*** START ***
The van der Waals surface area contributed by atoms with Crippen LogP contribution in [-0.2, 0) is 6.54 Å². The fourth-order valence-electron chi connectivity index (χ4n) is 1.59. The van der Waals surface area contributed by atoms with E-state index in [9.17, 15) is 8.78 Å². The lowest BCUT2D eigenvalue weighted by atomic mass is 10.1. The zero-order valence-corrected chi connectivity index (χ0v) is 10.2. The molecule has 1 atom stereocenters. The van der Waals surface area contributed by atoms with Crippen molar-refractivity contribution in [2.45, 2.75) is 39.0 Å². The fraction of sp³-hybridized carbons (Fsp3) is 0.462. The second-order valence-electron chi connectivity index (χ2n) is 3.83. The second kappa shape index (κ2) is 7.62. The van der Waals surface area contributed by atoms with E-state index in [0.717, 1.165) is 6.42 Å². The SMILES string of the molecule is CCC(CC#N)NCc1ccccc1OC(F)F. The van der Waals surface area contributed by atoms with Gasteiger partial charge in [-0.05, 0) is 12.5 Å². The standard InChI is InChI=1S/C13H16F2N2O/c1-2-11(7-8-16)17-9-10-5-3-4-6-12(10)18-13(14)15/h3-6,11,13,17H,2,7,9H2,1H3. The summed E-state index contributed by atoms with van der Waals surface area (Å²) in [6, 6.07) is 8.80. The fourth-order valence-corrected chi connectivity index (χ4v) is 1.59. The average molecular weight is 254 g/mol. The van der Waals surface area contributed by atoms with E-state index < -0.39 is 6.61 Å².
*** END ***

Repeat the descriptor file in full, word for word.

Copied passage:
The van der Waals surface area contributed by atoms with Crippen LogP contribution in [-0.2, 0) is 6.54 Å². The fourth-order valence-electron chi connectivity index (χ4n) is 1.59. The van der Waals surface area contributed by atoms with E-state index in [9.17, 15) is 8.78 Å². The lowest BCUT2D eigenvalue weighted by atomic mass is 10.1. The zero-order valence-corrected chi connectivity index (χ0v) is 10.2. The molecule has 1 atom stereocenters. The van der Waals surface area contributed by atoms with Crippen molar-refractivity contribution in [2.45, 2.75) is 39.0 Å². The fraction of sp³-hybridized carbons (Fsp3) is 0.462. The second-order valence-electron chi connectivity index (χ2n) is 3.83. The second kappa shape index (κ2) is 7.62. The van der Waals surface area contributed by atoms with E-state index in [0.717, 1.165) is 6.42 Å². The SMILES string of the molecule is CCC(CC#N)NCc1ccccc1OC(F)F. The van der Waals surface area contributed by atoms with Gasteiger partial charge in [-0.05, 0) is 12.5 Å². The standard InChI is InChI=1S/C13H16F2N2O/c1-2-11(7-8-16)17-9-10-5-3-4-6-12(10)18-13(14)15/h3-6,11,13,17H,2,7,9H2,1H3. The summed E-state index contributed by atoms with van der Waals surface area (Å²) in [6, 6.07) is 8.80. The fourth-order valence-corrected chi connectivity index (χ4v) is 1.59. The average molecular weight is 254 g/mol. The van der Waals surface area contributed by atoms with E-state index < -0.39 is 6.61 Å².